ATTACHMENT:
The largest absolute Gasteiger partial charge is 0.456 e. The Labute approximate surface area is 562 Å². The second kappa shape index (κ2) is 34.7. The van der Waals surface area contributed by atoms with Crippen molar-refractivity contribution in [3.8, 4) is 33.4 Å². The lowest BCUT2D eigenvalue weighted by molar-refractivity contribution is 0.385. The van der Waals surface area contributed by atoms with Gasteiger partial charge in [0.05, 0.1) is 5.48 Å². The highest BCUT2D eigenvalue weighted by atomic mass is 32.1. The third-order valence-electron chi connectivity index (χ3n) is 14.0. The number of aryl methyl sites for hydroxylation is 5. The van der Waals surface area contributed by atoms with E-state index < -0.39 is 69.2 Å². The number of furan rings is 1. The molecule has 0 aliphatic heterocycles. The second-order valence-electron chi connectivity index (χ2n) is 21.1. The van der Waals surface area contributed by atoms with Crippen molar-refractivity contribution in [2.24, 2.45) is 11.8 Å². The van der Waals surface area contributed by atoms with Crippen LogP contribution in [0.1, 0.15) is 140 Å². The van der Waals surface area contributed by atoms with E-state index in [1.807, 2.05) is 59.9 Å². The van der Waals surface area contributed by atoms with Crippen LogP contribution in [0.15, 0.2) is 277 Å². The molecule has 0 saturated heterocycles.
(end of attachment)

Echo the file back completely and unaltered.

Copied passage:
The largest absolute Gasteiger partial charge is 0.456 e. The Labute approximate surface area is 562 Å². The second kappa shape index (κ2) is 34.7. The van der Waals surface area contributed by atoms with Crippen molar-refractivity contribution in [3.8, 4) is 33.4 Å². The lowest BCUT2D eigenvalue weighted by molar-refractivity contribution is 0.385. The van der Waals surface area contributed by atoms with Gasteiger partial charge in [0.05, 0.1) is 5.48 Å². The highest BCUT2D eigenvalue weighted by atomic mass is 32.1. The third-order valence-electron chi connectivity index (χ3n) is 14.0. The number of aryl methyl sites for hydroxylation is 5. The van der Waals surface area contributed by atoms with E-state index < -0.39 is 69.2 Å². The number of furan rings is 1. The molecule has 0 aliphatic heterocycles. The second-order valence-electron chi connectivity index (χ2n) is 21.1. The van der Waals surface area contributed by atoms with Crippen molar-refractivity contribution in [2.24, 2.45) is 11.8 Å². The van der Waals surface area contributed by atoms with Crippen LogP contribution in [0.1, 0.15) is 140 Å². The van der Waals surface area contributed by atoms with E-state index in [1.807, 2.05) is 59.9 Å². The van der Waals surface area contributed by atoms with Crippen LogP contribution in [0.15, 0.2) is 277 Å². The molecule has 0 saturated heterocycles.